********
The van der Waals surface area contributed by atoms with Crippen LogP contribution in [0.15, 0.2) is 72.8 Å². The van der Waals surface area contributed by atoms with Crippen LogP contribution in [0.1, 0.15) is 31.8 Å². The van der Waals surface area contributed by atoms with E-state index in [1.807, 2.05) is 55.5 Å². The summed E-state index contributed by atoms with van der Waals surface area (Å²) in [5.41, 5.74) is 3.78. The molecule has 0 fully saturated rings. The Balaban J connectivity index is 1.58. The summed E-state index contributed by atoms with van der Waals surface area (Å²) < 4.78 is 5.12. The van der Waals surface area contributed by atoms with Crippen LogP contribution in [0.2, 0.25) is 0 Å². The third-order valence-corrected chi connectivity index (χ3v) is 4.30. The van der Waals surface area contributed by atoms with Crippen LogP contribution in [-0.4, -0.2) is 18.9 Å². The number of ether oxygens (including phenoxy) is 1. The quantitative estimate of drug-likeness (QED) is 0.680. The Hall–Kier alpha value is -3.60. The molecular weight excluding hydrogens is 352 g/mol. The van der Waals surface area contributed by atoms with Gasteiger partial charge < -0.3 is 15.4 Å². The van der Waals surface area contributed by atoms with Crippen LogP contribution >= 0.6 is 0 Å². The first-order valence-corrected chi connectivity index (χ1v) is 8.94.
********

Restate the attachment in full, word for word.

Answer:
The van der Waals surface area contributed by atoms with Crippen LogP contribution in [0.15, 0.2) is 72.8 Å². The van der Waals surface area contributed by atoms with Crippen LogP contribution in [0.1, 0.15) is 31.8 Å². The van der Waals surface area contributed by atoms with E-state index in [1.807, 2.05) is 55.5 Å². The summed E-state index contributed by atoms with van der Waals surface area (Å²) in [5.41, 5.74) is 3.78. The molecule has 0 fully saturated rings. The Balaban J connectivity index is 1.58. The summed E-state index contributed by atoms with van der Waals surface area (Å²) < 4.78 is 5.12. The van der Waals surface area contributed by atoms with Crippen LogP contribution in [0.2, 0.25) is 0 Å². The third-order valence-corrected chi connectivity index (χ3v) is 4.30. The van der Waals surface area contributed by atoms with Crippen LogP contribution in [-0.4, -0.2) is 18.9 Å². The number of ether oxygens (including phenoxy) is 1. The quantitative estimate of drug-likeness (QED) is 0.680. The Hall–Kier alpha value is -3.60. The molecular weight excluding hydrogens is 352 g/mol. The van der Waals surface area contributed by atoms with Gasteiger partial charge < -0.3 is 15.4 Å². The van der Waals surface area contributed by atoms with Crippen LogP contribution >= 0.6 is 0 Å². The first-order valence-corrected chi connectivity index (χ1v) is 8.94.